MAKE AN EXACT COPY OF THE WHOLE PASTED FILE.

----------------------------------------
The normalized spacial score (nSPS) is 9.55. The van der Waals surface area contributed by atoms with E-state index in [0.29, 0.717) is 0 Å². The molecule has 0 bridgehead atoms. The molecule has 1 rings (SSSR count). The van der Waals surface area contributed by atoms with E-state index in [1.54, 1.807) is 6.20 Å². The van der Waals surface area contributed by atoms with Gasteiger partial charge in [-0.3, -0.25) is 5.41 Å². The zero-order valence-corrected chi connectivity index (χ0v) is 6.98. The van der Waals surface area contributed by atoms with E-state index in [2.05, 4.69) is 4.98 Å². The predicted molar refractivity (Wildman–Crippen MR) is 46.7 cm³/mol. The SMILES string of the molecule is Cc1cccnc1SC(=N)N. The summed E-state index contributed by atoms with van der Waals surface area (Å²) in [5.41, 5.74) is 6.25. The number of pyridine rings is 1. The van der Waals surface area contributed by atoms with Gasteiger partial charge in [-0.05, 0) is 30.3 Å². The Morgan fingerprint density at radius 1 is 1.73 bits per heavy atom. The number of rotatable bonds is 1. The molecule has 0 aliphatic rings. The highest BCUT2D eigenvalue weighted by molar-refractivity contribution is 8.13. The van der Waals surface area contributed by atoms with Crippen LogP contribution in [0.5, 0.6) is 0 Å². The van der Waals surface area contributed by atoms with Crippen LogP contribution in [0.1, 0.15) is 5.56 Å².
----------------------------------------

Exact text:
The normalized spacial score (nSPS) is 9.55. The van der Waals surface area contributed by atoms with E-state index in [0.29, 0.717) is 0 Å². The molecule has 0 bridgehead atoms. The molecule has 1 rings (SSSR count). The van der Waals surface area contributed by atoms with E-state index in [1.54, 1.807) is 6.20 Å². The van der Waals surface area contributed by atoms with Gasteiger partial charge in [-0.3, -0.25) is 5.41 Å². The zero-order valence-corrected chi connectivity index (χ0v) is 6.98. The van der Waals surface area contributed by atoms with E-state index in [2.05, 4.69) is 4.98 Å². The predicted molar refractivity (Wildman–Crippen MR) is 46.7 cm³/mol. The SMILES string of the molecule is Cc1cccnc1SC(=N)N. The summed E-state index contributed by atoms with van der Waals surface area (Å²) in [5.41, 5.74) is 6.25. The number of pyridine rings is 1. The van der Waals surface area contributed by atoms with Gasteiger partial charge in [-0.05, 0) is 30.3 Å². The Morgan fingerprint density at radius 1 is 1.73 bits per heavy atom. The number of rotatable bonds is 1. The molecule has 0 aliphatic rings. The highest BCUT2D eigenvalue weighted by molar-refractivity contribution is 8.13. The van der Waals surface area contributed by atoms with Crippen LogP contribution in [0.5, 0.6) is 0 Å². The van der Waals surface area contributed by atoms with Crippen LogP contribution in [0.1, 0.15) is 5.56 Å².